music really calming. It escapes the homogenous mould that we sometimes get used to in
music. 'Swim' has a narrative without having to explain everything."
"'Dope' was going to go a few ways. The reason I left it lyric-less was to give the album more
continuity and ambiguity. It basically exists around that weird feeling you get when you're
tripping, and it feels like time skips. You might think you're on a cool thing but then your mid
clicks and you have to check yourself against what you think is going on. Somewhat hard to
explain, but I think the track does a good job of it! If performed live, I think it could take on quite a different form. Who knows?"
"Anxiety and identity distortions. Mick Gristle, aka Dr. Chicken Gristle, made a mix pass of this track but neither of us remember what he did. Somehow, he made it weirder!"
"This track was actually the first on the album to be written. I was learning heaps from Matt
Wilson of OK EG while we were living together. I would do these weird synth passes, and he
would teach me what the parameters were doing. I revisited the track and added samples. I
wanted to make it as dark and ominous as possible. There's a note that never resolves. Nor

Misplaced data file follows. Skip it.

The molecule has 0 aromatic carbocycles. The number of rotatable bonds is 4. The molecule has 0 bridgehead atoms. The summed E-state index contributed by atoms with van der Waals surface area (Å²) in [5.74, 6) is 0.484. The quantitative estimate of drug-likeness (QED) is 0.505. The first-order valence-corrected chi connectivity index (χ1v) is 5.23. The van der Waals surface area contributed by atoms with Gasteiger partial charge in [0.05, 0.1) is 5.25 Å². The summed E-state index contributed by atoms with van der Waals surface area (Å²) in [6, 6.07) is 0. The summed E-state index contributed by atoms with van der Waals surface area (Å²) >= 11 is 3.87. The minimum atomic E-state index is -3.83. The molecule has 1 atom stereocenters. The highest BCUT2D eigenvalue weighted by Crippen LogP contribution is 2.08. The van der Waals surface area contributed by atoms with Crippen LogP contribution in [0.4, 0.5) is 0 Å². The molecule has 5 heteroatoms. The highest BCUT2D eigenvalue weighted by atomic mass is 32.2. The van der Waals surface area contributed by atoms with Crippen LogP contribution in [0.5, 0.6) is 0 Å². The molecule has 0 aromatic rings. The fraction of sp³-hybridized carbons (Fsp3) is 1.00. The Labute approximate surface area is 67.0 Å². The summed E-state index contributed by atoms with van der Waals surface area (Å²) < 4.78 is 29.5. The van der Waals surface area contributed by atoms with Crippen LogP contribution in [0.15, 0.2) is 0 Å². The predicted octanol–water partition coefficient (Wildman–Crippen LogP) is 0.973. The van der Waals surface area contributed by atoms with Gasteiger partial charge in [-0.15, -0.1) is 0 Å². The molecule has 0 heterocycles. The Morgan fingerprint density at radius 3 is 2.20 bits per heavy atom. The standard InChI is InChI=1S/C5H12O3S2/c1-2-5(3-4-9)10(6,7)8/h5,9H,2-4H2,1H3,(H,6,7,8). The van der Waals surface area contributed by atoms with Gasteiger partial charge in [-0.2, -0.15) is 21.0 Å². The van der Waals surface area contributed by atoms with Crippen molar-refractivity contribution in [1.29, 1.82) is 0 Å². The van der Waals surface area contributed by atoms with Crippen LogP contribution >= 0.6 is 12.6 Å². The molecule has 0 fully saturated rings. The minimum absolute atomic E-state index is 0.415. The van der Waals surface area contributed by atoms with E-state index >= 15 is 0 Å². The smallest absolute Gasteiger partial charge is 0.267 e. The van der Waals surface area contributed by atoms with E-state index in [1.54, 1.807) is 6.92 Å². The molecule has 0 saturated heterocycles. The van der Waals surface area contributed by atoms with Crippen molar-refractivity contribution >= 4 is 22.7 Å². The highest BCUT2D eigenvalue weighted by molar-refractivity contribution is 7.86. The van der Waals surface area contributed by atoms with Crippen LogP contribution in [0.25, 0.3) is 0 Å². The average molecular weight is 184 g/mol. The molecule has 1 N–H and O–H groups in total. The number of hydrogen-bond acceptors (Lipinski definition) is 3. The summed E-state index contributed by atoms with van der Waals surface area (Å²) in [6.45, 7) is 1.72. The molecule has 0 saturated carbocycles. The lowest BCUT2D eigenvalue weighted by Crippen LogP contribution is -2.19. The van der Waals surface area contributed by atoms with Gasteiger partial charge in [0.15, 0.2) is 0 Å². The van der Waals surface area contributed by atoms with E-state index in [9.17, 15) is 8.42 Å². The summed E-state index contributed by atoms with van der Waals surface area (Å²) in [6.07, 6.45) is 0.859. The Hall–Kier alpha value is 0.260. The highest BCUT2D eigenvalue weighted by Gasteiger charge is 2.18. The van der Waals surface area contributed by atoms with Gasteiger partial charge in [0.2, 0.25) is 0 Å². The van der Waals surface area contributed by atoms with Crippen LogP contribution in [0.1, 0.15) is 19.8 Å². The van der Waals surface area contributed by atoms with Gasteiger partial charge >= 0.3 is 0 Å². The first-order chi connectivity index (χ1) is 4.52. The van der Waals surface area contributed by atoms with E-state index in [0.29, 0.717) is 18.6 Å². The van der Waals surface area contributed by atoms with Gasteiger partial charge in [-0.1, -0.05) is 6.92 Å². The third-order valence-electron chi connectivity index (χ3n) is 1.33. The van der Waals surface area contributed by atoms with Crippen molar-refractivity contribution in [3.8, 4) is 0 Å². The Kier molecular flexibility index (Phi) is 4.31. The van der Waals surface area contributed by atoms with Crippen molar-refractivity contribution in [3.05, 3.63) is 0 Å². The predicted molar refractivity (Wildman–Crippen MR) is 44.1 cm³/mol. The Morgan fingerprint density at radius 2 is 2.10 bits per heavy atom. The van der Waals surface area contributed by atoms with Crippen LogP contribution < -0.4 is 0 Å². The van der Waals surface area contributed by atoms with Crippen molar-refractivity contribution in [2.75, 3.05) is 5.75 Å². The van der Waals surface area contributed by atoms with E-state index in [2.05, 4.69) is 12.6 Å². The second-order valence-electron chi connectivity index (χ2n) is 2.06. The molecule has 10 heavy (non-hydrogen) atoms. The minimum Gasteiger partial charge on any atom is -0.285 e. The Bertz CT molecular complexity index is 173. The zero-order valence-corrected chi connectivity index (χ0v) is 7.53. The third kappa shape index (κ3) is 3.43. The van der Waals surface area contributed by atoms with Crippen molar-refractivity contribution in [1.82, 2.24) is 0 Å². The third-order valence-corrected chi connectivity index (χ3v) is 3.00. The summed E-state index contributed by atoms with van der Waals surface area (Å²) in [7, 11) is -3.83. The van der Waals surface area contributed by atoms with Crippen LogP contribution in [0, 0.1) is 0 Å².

"'Time' is another piece I wrote for the Sial 3D Sound Studio. The assignment was something
like 'The Urban Landscape in Five Minutes,' which, to be honest, I thought was really lame! I
still had to pass the class, so I thought I'd take the brief literally and divide a day into one
second increments. That ended up meaning I would record something in my life every 4.8
minutes to make the track five minutes. The first pass was okay, but I thought I'd record other
interesting things that happened to make the narrative more interesting. My good friend
Adam Day was with me for the morning. Amy Jones from Rat Child was with me for the
afternoon and the night features the amazing Hideous Sun Demon live at the Evelyn. I found
it hard to capture recordings after I was loaded at home, so tinnitus seemed fitting."
Sly is out now via Zucchini Records. Purchase the new album digitally here.